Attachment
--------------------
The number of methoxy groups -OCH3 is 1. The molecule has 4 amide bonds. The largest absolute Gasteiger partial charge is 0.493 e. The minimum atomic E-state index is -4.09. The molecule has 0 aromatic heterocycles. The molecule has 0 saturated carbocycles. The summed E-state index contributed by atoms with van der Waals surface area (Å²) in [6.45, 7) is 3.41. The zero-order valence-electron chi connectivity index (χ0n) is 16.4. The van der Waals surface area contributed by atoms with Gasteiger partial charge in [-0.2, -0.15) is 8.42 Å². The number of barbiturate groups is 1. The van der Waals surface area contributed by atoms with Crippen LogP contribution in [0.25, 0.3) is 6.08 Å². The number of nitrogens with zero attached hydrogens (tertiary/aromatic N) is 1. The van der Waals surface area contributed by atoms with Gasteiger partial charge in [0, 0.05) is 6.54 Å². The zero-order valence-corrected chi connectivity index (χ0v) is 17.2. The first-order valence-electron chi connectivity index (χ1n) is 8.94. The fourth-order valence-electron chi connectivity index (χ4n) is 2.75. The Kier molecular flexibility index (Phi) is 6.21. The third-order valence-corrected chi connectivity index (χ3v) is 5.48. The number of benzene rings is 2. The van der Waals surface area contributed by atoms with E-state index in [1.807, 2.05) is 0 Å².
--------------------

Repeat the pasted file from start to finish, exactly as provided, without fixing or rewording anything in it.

The number of methoxy groups -OCH3 is 1. The molecule has 4 amide bonds. The largest absolute Gasteiger partial charge is 0.493 e. The minimum atomic E-state index is -4.09. The molecule has 0 aromatic heterocycles. The molecule has 0 saturated carbocycles. The summed E-state index contributed by atoms with van der Waals surface area (Å²) in [6.45, 7) is 3.41. The zero-order valence-electron chi connectivity index (χ0n) is 16.4. The van der Waals surface area contributed by atoms with Gasteiger partial charge in [-0.2, -0.15) is 8.42 Å². The number of barbiturate groups is 1. The van der Waals surface area contributed by atoms with Crippen LogP contribution in [0.25, 0.3) is 6.08 Å². The number of nitrogens with zero attached hydrogens (tertiary/aromatic N) is 1. The van der Waals surface area contributed by atoms with Gasteiger partial charge in [0, 0.05) is 6.54 Å². The zero-order valence-corrected chi connectivity index (χ0v) is 17.2. The first-order valence-electron chi connectivity index (χ1n) is 8.94. The fourth-order valence-electron chi connectivity index (χ4n) is 2.75. The Kier molecular flexibility index (Phi) is 6.21. The third-order valence-corrected chi connectivity index (χ3v) is 5.48. The number of benzene rings is 2. The van der Waals surface area contributed by atoms with E-state index in [1.807, 2.05) is 0 Å².